Annihilation [film, 2018]

“It’s destroying everything.”

“It’s not destroying everything. It’s making something new.”

Thanks to those who came to the SOPHFIFEST watchparty in November! This is the film we watched 🙂 Massive spoilers below, but I promise you that you will thank me…

It’s quite hard to describe this film but if I had to, I would probably say it started like a phenomenon-adventure film and ended like a beautiful, strange Lady Gaga music video.

The first thing that struck me, having read the book, was how unlike the book the film was. Having read into some of the background, I can now see why. The film was the lovechild of Alex Garland, writer and director of such films as Ex Machina. Apparently his vision for the film was to make a loose adaptation of the book. The main characters and themes and some of the ideas that came out of the book are there in the film, but much like the prism landscape in Area X they went into Garland’s mind, were changed irrevocably, and came out different… and I can’t say it was for the better…

There were some things which really bothered me (we won’t even go into detail about the noiseless love-making scene which creeped me out)…

With the exception of one scene at the top of the movie, it felt like Lena’s driving force only related to her husband and finding out the truth for him. The book, however, reveals that her and her husband are quite estranged and that her reasoning for wanting to go into The Shimmer was much more complicated than that, so the film missed the mark on that.

It bothered me that it felt like I didn’t know any of the supporting cast members that well, i.e. Lena’s colleagues who also went into Area X except what I was told… that they were women with little to no ties to the earth outside of Area X (due to cancer/loss of children) and one of them was probably gay. I felt like the director interpreted the book to suggest that the peripheral characters did not deserve to be afforded any nuance and at times the agency to tell their own story themselves, which was offputting to say the least. In the book, they were travelling for days, and whilst the spotlight was on Lena it didn’t mean I didn’t get to know the other scientists. I wondered how different the film would have been if the script had been written by a woman. It felt like a lot of time was spent trying to convince me this was a Feminist film (with a big F) but then fell totally short.

There was also a bit where Lena shoots something and a colleague asks her where she learned to shoot like that, to which she explained she had been in the military. It made me wonder, would we the audience ever question a hypermasculine man’s ability to shoot a gun if we saw him save lives? In doing so, it felt like the audience was seeking Natalie Portman’s authority to be able to shoot a gun successfully, instead of just accepting she could do it. Imagine one of the characters in Aliens asking Vasquez where she learned to shoot in the same way, or The Terminator or any other character really. We know Lena is qualified and capable and powerful already because she shot the thing to death…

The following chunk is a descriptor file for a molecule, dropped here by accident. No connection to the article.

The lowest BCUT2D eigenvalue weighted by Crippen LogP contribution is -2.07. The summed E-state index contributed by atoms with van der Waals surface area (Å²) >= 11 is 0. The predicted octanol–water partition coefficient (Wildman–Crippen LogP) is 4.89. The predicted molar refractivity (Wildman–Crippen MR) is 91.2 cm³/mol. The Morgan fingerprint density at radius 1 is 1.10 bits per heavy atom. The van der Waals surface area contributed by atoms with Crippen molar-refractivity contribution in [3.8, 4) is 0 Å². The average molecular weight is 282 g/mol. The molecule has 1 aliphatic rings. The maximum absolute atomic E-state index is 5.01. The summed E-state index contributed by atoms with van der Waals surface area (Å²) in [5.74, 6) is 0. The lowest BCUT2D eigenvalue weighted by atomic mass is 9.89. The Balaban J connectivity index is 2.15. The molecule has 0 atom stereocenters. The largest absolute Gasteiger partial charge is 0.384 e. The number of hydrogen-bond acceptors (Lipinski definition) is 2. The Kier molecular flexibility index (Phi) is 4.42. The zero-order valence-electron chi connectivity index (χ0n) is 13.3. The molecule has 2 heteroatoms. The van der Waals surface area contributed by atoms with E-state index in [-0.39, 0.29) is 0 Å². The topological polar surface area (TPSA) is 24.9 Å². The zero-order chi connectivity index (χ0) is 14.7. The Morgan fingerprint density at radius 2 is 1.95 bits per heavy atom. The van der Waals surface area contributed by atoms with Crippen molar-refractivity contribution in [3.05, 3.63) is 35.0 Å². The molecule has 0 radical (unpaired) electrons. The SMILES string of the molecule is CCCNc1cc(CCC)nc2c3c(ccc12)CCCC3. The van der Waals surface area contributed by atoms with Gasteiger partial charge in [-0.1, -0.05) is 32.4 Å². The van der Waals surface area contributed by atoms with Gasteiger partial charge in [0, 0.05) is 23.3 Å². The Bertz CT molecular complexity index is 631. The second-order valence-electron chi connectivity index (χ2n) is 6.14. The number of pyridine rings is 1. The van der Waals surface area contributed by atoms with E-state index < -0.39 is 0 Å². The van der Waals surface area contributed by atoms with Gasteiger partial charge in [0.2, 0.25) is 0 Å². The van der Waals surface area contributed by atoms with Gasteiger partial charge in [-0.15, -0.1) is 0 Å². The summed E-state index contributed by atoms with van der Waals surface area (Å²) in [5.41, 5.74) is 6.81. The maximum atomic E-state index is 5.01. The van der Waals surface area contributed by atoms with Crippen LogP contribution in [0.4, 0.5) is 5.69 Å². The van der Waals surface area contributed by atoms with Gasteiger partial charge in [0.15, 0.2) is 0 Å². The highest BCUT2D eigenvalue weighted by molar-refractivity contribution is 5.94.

And then there’s a part where the medical character sees a man with a thing squirming inside him and she denies its existence. It just undermines women because she’s meant to be a qualified, educated person and is painted in this truly ignorant way… I read around to see if anyone else experienced this film in a similar way, and I think this blog really sums it up. I have to agree, I found the film pretty insulting.

The cinematography/CGI was strikingly beautiful. Not just the shimmer itself but the flower-people were really well done.

I also really enjoyed Jennifer Jason Leigh’s depiction of the Psychologist. The ethereal way she talked in the movie made me question whether she was real, whether any of it was real.

The pinnacle of the whole film ended up what seemed like a dance battle with someone in a metallic full bodysuit which seemed quite pointless…

In conclusion, I think this film was a beautiful waste of time, but I really didn’t like how the characters were portrayed in such a flat way. I think it had great potential. The book itself was so compelling and I really wanted to know more… but it felt like the director missed the point both in the Feminist message he tried to put out and also in the plot. I would say don’t waste your time. Read the book instead.

UPDATE 20/11/2020 – That said I know lots of people really LOVE LOVE LOVED this film. Far be it from me to write off an entire film. I would say take this film with a big old pinch of salt. It’s well casted, looks amazing but it is pretty flawed. You have been warned.

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